It has always been difficult for older people, specifically the over 50s, who find themselves looking for employment. In a competitive job market, older people have traditionally been outnumbered. In addition, they are often out-qualified by younger people straight out of university who are often seen as more attractive to employers.
However, there is still a role to play for the older age groups. According to the UK Office for National Statistics the number of over 65s in employment has doubled since 1992 when records were first collated.
Despite this, many older people still find it difficult to find work and all the more so since the outbreak of the Covid-19 pandemic at the beginning of 2020. This is partly down to the fact that many of the businesses which traditionally employ older people, who make up a large proportion of the part-time economy, have gone out of business because of the pandemic. Consequently, people’s future retirement plans and financial security are now somewhat up in the air.
Government Help is Available
The DWP has put in place a number of initiatives aimed at helping older people through a period of employment and helping them back into work. These include the Job Finding Scheme, Restart, and the Work Academy Programme. Job Centres around the country have specialised personnel such as 50PLUS Champions, in place to help older workers transfer their skills into new sectors, and Work Coaches who are tasked with reminding employers of the vast range of skills older workers can bring to the local employment market.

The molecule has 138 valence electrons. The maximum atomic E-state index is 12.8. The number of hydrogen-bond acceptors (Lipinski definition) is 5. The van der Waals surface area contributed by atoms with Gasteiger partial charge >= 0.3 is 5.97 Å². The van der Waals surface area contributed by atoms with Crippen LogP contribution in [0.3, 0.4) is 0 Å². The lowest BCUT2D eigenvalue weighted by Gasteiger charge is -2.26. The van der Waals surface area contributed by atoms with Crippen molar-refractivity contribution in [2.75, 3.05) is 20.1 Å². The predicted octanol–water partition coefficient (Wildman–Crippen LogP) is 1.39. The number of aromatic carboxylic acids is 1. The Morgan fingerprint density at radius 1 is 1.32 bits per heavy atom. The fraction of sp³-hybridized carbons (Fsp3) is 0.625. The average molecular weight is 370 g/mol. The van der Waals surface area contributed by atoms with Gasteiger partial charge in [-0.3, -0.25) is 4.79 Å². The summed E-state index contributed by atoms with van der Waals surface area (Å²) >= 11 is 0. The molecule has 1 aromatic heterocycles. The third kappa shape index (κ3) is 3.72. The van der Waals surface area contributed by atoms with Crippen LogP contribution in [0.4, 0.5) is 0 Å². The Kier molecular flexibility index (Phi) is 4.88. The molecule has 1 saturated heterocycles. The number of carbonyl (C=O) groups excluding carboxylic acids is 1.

What About Carers?
Those having to care for elderly relatives or children, and sometimes for both – the so-called ‘sandwich carers’ – have always found it more difficult than most to hold down normal working hours for an employer and fulfil their caring duties, as well as they, would like. On the face of it, the government is keen for employers to show flexibility in hiring older workers. The Department for Business, Energy, and Industry (BEIS) are studying how Carers Leave could work.
But whatever initiative is put in place the fact is that caring for someone while holding down an outside job is always going to be difficult for many reasons. That’s why more and more people who care for older relatives are considering companion care or live-in care as a viable alternative. This can work for a person wishing to care for a relative full-time, in which case a rewarding career as a full-time in-home carer could be the way forward to ease both financial and commuting pressure.
Live-in Care Career for an Older Worker
If there is one thing the Covid-19 pandemic has taught us is that being happy in a chosen field of work is what makes the world go round. The pandemic has kick-started many older people into re-evaluating their lives and considering a more fulfilling career.
Homecare services have seen a surge of interest from older workers looking to start again in a more rewarding environment where they can make a real difference in someone else’s life. Could this, in part, solve the employment issue for older workers? Time will tell, but there are certainly options for those who want them.